Yes, the American Caving Accidents publication is an eye-opener. For instance, the 2013 report. Notice the Results column of the Caving Incidents table, which shows of all the incidents, only one involved a fatality. Now look at the same column in the Cave Diving Incidents table, where only one item is not a fatality. What you should take from this is that if something goes wrong dry caving, you'll almost certainly come out of it OK, but that if something goes wrong cave diving, you'll probably die. These are not good odds.
posted by Kirth Gerson at 6:35 AM on December 8, 2014 [1 favorite]


Ok, so as a positive derail, when we hit critical mass in asteroid exploration and shift into practical mining, it looks like this would be a reasonably well trained demographic to hire for a job that is incredibly dangerous, disorienting, unknown and probably a one way trip for many.
posted by sammyo at 6:50 AM on December 8, 2014 [3 favorites]


Do not want
posted by El Sabor Asiatico at 7:18 AM on December 8, 2014 [1 favorite]


I went to the Blue Hole recently, because I had a meeting in the nearby community meeting hall. You see signs for the Blue Hole throughout Santa Rosa, but I had never taken the time to see it. After the meeting, I went out and saw the Blue Hole - it's rather nondescript. On the surface, it looks like a nice little swimming hole, which it also is, especially in the summer. But knowing it went down 81 feet squicked me out. Maybe it's more clear once you're in the water, but I couldn't see the bottom as I stood down looking in.

But if you do dive here (or one of the two lakes where you can also dive), you can get a Dive New Mexico decal and not just to get confused looks.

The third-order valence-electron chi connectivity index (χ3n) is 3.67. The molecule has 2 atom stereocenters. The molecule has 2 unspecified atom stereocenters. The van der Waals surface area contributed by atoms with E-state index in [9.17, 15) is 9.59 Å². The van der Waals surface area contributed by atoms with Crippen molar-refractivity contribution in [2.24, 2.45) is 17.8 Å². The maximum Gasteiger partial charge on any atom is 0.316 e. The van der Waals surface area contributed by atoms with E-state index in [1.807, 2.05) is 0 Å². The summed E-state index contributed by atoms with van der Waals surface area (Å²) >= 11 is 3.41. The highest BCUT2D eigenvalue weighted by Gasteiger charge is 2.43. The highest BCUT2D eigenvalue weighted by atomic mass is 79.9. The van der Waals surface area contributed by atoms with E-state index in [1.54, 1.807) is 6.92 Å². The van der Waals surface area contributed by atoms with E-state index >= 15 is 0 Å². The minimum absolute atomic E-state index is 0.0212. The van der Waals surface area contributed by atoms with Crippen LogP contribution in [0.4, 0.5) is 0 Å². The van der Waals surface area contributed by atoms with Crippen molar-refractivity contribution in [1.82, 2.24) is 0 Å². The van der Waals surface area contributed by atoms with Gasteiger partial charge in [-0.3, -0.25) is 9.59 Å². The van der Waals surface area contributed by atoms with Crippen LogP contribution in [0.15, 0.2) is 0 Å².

posted by filthy light thief at 8:18 AM on December 8, 2014


JHarris: "So, there is a training system used to prepare cavers and divers for exploration? Does it involve certification?

[Disclaimer: IANACaveDiver, although I've dived with a few, and enjoy scaring the bejeezus out of myself reading about it.]

There are a number of agencies that certify cave divers, and their training systems vary. Some agencies distinguish between 'cavern' and 'cave' diving (cavern diving involves staying within sight of the exit at all times) and require certification in the former as a prerequisite for training in the latter, although this isn't a universally recognised distinction. There are also differences in the recommended equipment configurations (for example, how many lights a diver should carry) and personnel (some recommend diving solo, others in groups of three).

Plenty of spirited discussion goes on about the pros and cons of the different systems. It's been argued (see here) that many of the differences stem from the differing conditions. For example, the British CDG, who generally dive solo with helmets and sidemounted tanks, tend to be primarily cavers foremost, who've got into diving in order to push further into the cave, and dive in cold, narrow and muddy sumps a couple of kilometres in. GUE, on the other hand, essentially grew out of the Woodville Karst Plain Project in Florida, and teaches a style of diving based on the local conditions there: caves accessible from cenotes or sinkholes, clearer water, and larger caves.

Is it outright illegal to do stuff like this unless someone's confirmed you know what you're bloody well doing?

I'm not aware of any blanket legal bans anywhere on cave diving without training, but it's not necessarily easy to get access to the cave without proving to somebody that you're trained. In the US and Australia I know it's common enough for the owners of popular inland cave diving sites to restrict access to people who can produce proof of certification. In the Ireland (and, AFAIK, the UK) you generally just need the owner's permission to dive on their land.

At the far end of the spectrum: I've been on dives on the Costa Brava and in Tenerife where non-cave-trained guides led non-cave-trained divers into caves. Being cravenly attached to coming back alive, I always agree in advance to wait with my buddy at the entrance; in Tenerife, we did so beside the cross placed there in memory of the divers who've died inside.